Furthermore there is an outstanding issue of a tax waiver from the European Union (EU) regarding possible governmental assistance (i.e. state aid) to facilitate acquisitions of troubled credit unions, whether the acquiring institution is a bank or another credit union. The tax waiver will apply to merger assistance from the Banking Guarantee Fund (Poland’s national savings guarantee scheme) and without the waiver this merger assistance would likely be subject to corporate income taxation.

The National Association of Co-operative Savings and Credit Unions (NACSCU) has also asked for the tax waiver to apply to stabilization assistance that from the credit union movement’s private-sector Stabilization Fund. Like with assistance from the Banking Guarantee Fund, Stabilization Fund moneys used for merger assistance or other stabilization measures would likely be subject to income taxation without the tax waiver.

Source: NACSCU―National Association of Co-operative Savings & Credit Unions,

United States: CUNA Supports NCUA Working Groups

The National Credit Union Administration (NCUA) has announced the development of two working groups to explore regulatory approaches to credit union common bond and capital rules. One group will address possible changes in common bond rules for credit unions while the other working group will address supplemental capital options. The Credit Union National Association (CUNA) has helped spark NCUA’s formation of these working groups by urging NCUA to consider adding a supplemental capital provision as part of its revised risk-based capital regulation, and also by pushing major changes on field-of-membership rules along with new recommendations to facilitate greater service to underserved communities.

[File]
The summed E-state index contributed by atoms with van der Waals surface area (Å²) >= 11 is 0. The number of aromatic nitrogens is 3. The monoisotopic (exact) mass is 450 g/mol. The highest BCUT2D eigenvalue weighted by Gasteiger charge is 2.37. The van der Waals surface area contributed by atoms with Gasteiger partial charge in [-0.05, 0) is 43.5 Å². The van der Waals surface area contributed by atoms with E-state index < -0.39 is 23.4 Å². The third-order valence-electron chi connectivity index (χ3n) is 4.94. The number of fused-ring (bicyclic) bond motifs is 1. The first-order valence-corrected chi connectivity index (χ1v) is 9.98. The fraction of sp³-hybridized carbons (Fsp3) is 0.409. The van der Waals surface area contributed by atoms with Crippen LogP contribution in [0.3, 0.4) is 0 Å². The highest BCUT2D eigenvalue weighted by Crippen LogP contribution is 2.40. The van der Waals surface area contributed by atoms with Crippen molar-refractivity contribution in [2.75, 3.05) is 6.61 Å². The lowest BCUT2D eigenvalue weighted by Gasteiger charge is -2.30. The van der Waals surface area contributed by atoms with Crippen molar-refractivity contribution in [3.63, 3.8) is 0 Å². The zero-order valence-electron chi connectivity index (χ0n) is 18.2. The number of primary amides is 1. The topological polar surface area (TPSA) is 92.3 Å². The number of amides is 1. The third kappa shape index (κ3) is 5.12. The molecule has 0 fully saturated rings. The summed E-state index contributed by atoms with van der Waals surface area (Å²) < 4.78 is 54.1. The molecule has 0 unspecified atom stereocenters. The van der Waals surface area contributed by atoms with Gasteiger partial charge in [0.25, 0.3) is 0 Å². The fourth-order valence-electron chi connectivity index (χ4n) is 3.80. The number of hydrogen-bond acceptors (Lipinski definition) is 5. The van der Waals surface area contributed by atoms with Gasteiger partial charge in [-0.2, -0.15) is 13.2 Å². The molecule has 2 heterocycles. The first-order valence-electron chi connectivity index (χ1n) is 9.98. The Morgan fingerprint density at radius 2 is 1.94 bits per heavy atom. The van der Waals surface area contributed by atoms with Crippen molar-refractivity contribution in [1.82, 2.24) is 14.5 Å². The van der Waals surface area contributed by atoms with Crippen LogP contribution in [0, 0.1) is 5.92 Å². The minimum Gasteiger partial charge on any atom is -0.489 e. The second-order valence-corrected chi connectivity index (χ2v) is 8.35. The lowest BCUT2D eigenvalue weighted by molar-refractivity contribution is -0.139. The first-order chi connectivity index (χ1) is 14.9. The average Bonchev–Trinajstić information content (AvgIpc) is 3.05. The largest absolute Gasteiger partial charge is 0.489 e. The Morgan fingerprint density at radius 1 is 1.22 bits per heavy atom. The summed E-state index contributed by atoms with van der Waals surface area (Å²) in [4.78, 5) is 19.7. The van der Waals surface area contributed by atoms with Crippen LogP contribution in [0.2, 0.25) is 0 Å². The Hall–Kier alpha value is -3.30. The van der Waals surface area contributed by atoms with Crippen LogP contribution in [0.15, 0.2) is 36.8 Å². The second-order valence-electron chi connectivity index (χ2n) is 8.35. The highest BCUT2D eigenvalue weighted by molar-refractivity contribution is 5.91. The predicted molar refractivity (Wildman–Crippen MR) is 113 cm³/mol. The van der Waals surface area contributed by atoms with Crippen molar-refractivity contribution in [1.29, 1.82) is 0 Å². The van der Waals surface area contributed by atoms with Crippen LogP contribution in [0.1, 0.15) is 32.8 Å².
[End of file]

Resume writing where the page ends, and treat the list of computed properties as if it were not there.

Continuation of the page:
Regarding consumer protection, CUNA filed a comment letter on December 17th in support of the Consumer Financial Protection Bureau’s (CFPB) proposed policy on No-Action Letters (NAL). The policy would allow CFPB to issue NALs to specific applicants involving “financial products or services that promise substantial consumer benefit where there is substantial [regulatory] uncertainty.” CUNA supports the proposed policy and has offered suggestions on further improvements to the proposal.

Source: CUNA―Credit Union National Association,